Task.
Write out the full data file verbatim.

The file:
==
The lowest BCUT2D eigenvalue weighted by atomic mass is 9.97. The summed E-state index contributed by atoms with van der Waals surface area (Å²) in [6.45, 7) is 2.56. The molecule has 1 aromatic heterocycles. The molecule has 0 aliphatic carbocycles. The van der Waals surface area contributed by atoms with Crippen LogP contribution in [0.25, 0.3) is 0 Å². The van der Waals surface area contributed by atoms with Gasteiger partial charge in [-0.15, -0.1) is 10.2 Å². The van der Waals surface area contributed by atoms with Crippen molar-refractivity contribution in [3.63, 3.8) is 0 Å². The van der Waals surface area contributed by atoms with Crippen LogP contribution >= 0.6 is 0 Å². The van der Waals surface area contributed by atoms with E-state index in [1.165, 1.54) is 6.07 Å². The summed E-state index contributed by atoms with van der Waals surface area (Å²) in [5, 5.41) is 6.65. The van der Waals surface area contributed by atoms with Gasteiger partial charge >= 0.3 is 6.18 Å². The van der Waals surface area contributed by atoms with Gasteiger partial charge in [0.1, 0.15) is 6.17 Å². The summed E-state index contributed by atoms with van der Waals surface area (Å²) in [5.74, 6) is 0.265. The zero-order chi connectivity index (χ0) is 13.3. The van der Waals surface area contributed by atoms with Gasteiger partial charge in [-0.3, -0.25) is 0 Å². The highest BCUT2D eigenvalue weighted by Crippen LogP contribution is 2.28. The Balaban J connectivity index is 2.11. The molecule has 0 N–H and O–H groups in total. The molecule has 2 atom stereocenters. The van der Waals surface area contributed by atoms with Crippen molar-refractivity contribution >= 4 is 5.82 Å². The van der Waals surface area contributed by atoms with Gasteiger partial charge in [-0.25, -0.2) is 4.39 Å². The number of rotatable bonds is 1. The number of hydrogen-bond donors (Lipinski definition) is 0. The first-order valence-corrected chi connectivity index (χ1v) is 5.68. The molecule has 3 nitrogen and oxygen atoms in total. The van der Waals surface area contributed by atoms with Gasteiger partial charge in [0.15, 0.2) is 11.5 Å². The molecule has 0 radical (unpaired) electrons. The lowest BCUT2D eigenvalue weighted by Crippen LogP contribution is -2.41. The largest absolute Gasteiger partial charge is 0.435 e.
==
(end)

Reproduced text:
The lowest BCUT2D eigenvalue weighted by atomic mass is 9.97. The summed E-state index contributed by atoms with van der Waals surface area (Å²) in [6.45, 7) is 2.56. The molecule has 1 aromatic heterocycles. The molecule has 0 aliphatic carbocycles. The van der Waals surface area contributed by atoms with Crippen LogP contribution in [0.25, 0.3) is 0 Å². The van der Waals surface area contributed by atoms with Gasteiger partial charge in [-0.15, -0.1) is 10.2 Å². The van der Waals surface area contributed by atoms with Crippen molar-refractivity contribution in [3.63, 3.8) is 0 Å². The van der Waals surface area contributed by atoms with Crippen LogP contribution >= 0.6 is 0 Å². The van der Waals surface area contributed by atoms with E-state index in [1.165, 1.54) is 6.07 Å². The summed E-state index contributed by atoms with van der Waals surface area (Å²) in [5, 5.41) is 6.65. The van der Waals surface area contributed by atoms with Gasteiger partial charge >= 0.3 is 6.18 Å². The van der Waals surface area contributed by atoms with Gasteiger partial charge in [0.1, 0.15) is 6.17 Å². The summed E-state index contributed by atoms with van der Waals surface area (Å²) in [5.74, 6) is 0.265. The zero-order chi connectivity index (χ0) is 13.3. The van der Waals surface area contributed by atoms with Gasteiger partial charge in [-0.3, -0.25) is 0 Å². The highest BCUT2D eigenvalue weighted by Crippen LogP contribution is 2.28. The Balaban J connectivity index is 2.11. The molecule has 0 N–H and O–H groups in total. The molecule has 2 atom stereocenters. The van der Waals surface area contributed by atoms with Crippen molar-refractivity contribution >= 4 is 5.82 Å². The van der Waals surface area contributed by atoms with Gasteiger partial charge in [-0.25, -0.2) is 4.39 Å². The number of rotatable bonds is 1. The number of hydrogen-bond donors (Lipinski definition) is 0. The first-order valence-corrected chi connectivity index (χ1v) is 5.68. The molecule has 3 nitrogen and oxygen atoms in total. The van der Waals surface area contributed by atoms with Gasteiger partial charge in [0.15, 0.2) is 11.5 Å². The molecule has 0 radical (unpaired) electrons. The lowest BCUT2D eigenvalue weighted by Crippen LogP contribution is -2.41. The largest absolute Gasteiger partial charge is 0.435 e.